America’s First Chocolate Craving

By: The Scribe on Wednesday, June 19, 2013



raw cacaoThe next time you’re craving a chocolate fix, remember—it’s only human! Humans have been yearning for the bittersweet treat for hundreds (maybe thousands?) of years… and a recent discovery at a settlement in Utah may have set the “chocolate in America” date back by 200 years!

The site, which dates back to the 8th century and is known as Alkali Ridge, contains the oldest known traces of chocolate found in the USA. Dr. Dorothy Washburn, a researcher from the Museum of Archaeology and Anthropology at the University of Pennsylvania, studied residue from 18 pottery vessels taken from the site in the 1930s, and found that 13 of the vessels contained traces of cacao (more commonly known as “cocoa”).

The jars, bowls, and pitchers contained evidence of theobromine, which is a chemical compound found in chocolate (yep, that’s the one that’s safe for humans, toxic for dogs!). The only other North American plant that’s known to contain the substance is a toxic holly plan, occasionally used by Midwestern cultures to induce “ritual vomiting.”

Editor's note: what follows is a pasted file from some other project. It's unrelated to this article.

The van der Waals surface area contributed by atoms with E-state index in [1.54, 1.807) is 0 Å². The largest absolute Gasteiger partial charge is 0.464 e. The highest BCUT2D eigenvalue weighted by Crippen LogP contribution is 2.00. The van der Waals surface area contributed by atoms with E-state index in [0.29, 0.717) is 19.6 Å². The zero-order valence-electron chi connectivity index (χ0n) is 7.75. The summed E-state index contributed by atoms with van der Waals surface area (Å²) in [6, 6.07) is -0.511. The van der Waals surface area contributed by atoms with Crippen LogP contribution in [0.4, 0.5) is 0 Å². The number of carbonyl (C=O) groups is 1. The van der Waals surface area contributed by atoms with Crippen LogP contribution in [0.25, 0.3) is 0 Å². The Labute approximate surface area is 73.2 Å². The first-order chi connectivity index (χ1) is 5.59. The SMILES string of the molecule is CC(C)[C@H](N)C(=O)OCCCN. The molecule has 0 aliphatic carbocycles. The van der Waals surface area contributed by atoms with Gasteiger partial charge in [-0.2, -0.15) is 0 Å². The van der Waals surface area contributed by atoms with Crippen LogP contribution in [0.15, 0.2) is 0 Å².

Critics who cite that it might have been the holly in the jars are mistaken, according to Washburn. “The only conclusion can be that it’s cacao,” she says, because cacao was known to have been a staple of life in Mesoamerica—and the holly only grows in the Southeastern USA.

And as for how cacao made its way to the Southwest in Utah? Well, that’s another mystery. It’s possible that it arrived through trade routes… or, even more likely, through the movement of people from one place to another.

1200 year old bowl with traces of cacaoDuring this period, it’s possible that people living in Mesoamerica were making their way up to the American Southwest, using trade routes to migrate and find new places to live. Today, it’s not unusual for people to do that same thing—immigrate from Central America to the Southwestern United States. Maybe they just arrived earlier than we’d thought!

The pottery that the traces of cacao were found in is another clue as to what the plant was doing in Utah—the pottery isn’t at all like what was the typical local pottery of the time, indicating that different people were living alongside the Pueblo culture of the area and continuing to create their own traditional pottery and pot designs.

During the 8th century, Mesoamerica was in the midst of an upheaval—by the year 900 A.D., many Mayan city states had collapsed, and people were on the move… and Washburn believes some of them ended up at this little site in Utah.

(More research on this find has been published in the Journal of Archaeological Science.)







 

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